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Jo Mei

Babette’s Feast

April 2, 2018

aithful to the story and like the film, this stage adaptation uses narration from Dinesen’s story. However, not only are the actors used as storytellers, some of the characters also narrate themselves. Set in a small town in Berleväg, Norway, the most northern outpost of the continent of Europe, the story takes place in 1883 but flashes back to earlier days using hardly any props, much in the same way that Thornton Wilder’s "Our Town" tells its story. [more]

Ensemble Studio Theatre’s 35th Marathon of New One-Act Plays: Series C

June 26, 2015

Ms. Winkler’s writing is so simple but exquisite in its execution. In twenty minutes the sad lives of the girls are deftly dramatized with a compelling range of emotion. The direction of John Giampietro is a superb display of the art of stagecraft. The clever fantasy device of the cherry trees is skillfully blended into the narrative with boldness and precision. Lighting, sound and music are all utilized to great effect so that it is all visually quite stunning. [more]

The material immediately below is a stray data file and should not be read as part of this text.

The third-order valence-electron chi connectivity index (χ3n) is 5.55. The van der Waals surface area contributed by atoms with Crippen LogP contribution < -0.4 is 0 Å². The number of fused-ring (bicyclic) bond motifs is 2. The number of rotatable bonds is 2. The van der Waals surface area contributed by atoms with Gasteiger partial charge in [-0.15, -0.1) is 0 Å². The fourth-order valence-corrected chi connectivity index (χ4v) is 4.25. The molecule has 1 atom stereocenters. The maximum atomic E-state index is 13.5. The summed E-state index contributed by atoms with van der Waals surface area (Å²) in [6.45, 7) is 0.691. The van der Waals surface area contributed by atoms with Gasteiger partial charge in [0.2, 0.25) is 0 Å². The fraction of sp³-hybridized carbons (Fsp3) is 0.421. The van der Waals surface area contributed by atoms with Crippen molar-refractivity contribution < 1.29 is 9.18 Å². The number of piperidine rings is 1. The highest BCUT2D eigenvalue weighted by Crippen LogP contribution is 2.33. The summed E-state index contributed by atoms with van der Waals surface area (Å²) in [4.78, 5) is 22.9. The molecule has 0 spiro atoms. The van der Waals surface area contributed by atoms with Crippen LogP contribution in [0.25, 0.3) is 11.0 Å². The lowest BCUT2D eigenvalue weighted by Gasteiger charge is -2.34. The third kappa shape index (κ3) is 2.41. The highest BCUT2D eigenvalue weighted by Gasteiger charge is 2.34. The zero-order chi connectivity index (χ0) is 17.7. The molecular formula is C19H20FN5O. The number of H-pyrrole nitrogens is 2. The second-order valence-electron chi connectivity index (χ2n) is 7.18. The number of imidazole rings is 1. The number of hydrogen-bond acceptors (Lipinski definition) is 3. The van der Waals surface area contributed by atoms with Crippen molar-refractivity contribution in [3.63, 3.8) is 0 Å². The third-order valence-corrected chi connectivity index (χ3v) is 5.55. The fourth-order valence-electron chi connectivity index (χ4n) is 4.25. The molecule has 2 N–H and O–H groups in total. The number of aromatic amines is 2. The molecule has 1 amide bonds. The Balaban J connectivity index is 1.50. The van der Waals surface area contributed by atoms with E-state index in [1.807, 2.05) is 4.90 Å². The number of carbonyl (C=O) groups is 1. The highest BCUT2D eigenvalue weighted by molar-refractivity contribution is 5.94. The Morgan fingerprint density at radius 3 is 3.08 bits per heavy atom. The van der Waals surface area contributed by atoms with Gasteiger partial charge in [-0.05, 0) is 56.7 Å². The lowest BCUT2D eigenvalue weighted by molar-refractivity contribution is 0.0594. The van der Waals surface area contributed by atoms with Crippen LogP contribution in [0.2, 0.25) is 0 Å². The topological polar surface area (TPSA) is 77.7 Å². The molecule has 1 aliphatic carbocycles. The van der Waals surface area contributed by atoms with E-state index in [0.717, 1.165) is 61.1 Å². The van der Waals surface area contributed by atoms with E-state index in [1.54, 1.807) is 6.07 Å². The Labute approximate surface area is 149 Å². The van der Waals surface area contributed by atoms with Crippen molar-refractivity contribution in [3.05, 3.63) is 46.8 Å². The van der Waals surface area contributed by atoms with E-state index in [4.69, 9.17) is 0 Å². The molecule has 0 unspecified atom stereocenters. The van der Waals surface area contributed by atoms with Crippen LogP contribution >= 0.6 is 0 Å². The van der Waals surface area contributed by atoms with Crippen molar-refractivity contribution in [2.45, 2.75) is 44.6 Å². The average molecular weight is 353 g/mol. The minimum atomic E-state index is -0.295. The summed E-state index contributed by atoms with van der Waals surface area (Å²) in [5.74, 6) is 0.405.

The World of Extreme Happiness

March 16, 2015

Frances Ya-Chu Cowhig’s eye-opening The World of Extreme Happiness reveals the urgent problems in contemporary China in which people from rural communities who move to the cities are second class citizens but where protest is quickly stifled, where the one-child policy causes girl children and women workers to be ignored, and the vast numbers of people in the factory cities have little access to education or money. Eric Ting’s powerful co-production for Manhattan Theatre Club and the Goodman Theatre of Chicago deserves to be seen for turning contemporary social science into the stuff of drama. [more]